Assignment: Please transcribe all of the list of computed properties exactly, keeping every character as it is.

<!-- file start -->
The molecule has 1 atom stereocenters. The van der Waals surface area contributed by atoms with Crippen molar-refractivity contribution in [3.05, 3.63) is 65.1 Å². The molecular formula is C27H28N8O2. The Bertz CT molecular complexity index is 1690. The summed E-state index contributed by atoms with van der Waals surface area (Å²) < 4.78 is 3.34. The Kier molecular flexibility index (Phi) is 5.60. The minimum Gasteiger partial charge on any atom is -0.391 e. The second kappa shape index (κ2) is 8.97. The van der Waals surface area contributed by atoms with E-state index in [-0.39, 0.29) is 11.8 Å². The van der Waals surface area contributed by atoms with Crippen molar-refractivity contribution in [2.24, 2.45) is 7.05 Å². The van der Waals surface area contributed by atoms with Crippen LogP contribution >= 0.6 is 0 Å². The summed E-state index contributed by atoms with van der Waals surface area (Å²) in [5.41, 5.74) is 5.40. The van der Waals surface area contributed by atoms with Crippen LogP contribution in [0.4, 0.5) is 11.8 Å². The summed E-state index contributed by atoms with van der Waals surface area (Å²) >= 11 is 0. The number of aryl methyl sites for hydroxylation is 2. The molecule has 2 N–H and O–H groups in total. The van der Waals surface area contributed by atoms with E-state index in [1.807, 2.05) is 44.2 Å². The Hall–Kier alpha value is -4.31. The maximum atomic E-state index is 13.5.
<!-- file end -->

The molecule has 1 atom stereocenters. The van der Waals surface area contributed by atoms with Crippen molar-refractivity contribution in [3.05, 3.63) is 65.1 Å². The molecular formula is C27H28N8O2. The Bertz CT molecular complexity index is 1690. The summed E-state index contributed by atoms with van der Waals surface area (Å²) < 4.78 is 3.34. The Kier molecular flexibility index (Phi) is 5.60. The minimum Gasteiger partial charge on any atom is -0.391 e. The second kappa shape index (κ2) is 8.97. The van der Waals surface area contributed by atoms with E-state index in [-0.39, 0.29) is 11.8 Å². The van der Waals surface area contributed by atoms with Crippen molar-refractivity contribution in [2.24, 2.45) is 7.05 Å². The van der Waals surface area contributed by atoms with Crippen LogP contribution >= 0.6 is 0 Å². The summed E-state index contributed by atoms with van der Waals surface area (Å²) in [5.41, 5.74) is 5.40. The van der Waals surface area contributed by atoms with Crippen LogP contribution in [0.4, 0.5) is 11.8 Å². The summed E-state index contributed by atoms with van der Waals surface area (Å²) >= 11 is 0. The number of aryl methyl sites for hydroxylation is 2. The molecule has 2 N–H and O–H groups in total. The van der Waals surface area contributed by atoms with E-state index in [1.807, 2.05) is 44.2 Å². The Hall–Kier alpha value is -4.31. The maximum atomic E-state index is 13.5.